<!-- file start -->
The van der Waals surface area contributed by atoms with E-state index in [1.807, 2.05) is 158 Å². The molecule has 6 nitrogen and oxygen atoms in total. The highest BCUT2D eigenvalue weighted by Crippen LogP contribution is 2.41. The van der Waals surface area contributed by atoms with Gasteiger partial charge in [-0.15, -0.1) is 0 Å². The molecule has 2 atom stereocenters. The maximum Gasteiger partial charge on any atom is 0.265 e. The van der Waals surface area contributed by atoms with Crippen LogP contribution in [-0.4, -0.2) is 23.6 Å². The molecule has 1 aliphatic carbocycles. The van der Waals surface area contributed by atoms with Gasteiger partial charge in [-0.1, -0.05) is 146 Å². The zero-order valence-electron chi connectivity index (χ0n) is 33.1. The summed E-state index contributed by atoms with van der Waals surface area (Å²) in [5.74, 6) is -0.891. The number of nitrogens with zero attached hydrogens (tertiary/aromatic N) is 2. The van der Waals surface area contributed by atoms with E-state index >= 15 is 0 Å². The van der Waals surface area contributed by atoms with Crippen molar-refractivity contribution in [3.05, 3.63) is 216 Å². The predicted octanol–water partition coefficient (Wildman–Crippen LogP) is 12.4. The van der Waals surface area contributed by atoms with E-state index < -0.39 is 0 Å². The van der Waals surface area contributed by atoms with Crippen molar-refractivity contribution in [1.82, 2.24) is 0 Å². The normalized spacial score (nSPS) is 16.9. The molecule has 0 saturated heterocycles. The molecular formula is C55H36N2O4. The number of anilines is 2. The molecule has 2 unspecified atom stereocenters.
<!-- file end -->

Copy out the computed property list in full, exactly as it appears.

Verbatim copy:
The van der Waals surface area contributed by atoms with E-state index in [1.807, 2.05) is 158 Å². The molecule has 6 nitrogen and oxygen atoms in total. The highest BCUT2D eigenvalue weighted by Crippen LogP contribution is 2.41. The van der Waals surface area contributed by atoms with Gasteiger partial charge in [-0.15, -0.1) is 0 Å². The molecule has 2 atom stereocenters. The maximum Gasteiger partial charge on any atom is 0.265 e. The van der Waals surface area contributed by atoms with Crippen LogP contribution in [-0.4, -0.2) is 23.6 Å². The molecule has 1 aliphatic carbocycles. The van der Waals surface area contributed by atoms with Gasteiger partial charge in [-0.1, -0.05) is 146 Å². The zero-order valence-electron chi connectivity index (χ0n) is 33.1. The summed E-state index contributed by atoms with van der Waals surface area (Å²) in [5.74, 6) is -0.891. The number of nitrogens with zero attached hydrogens (tertiary/aromatic N) is 2. The van der Waals surface area contributed by atoms with E-state index >= 15 is 0 Å². The van der Waals surface area contributed by atoms with Crippen molar-refractivity contribution in [3.05, 3.63) is 216 Å². The predicted octanol–water partition coefficient (Wildman–Crippen LogP) is 12.4. The van der Waals surface area contributed by atoms with E-state index < -0.39 is 0 Å². The van der Waals surface area contributed by atoms with Crippen molar-refractivity contribution in [1.82, 2.24) is 0 Å². The normalized spacial score (nSPS) is 16.9. The molecule has 0 saturated heterocycles. The molecular formula is C55H36N2O4. The number of anilines is 2. The molecule has 2 unspecified atom stereocenters.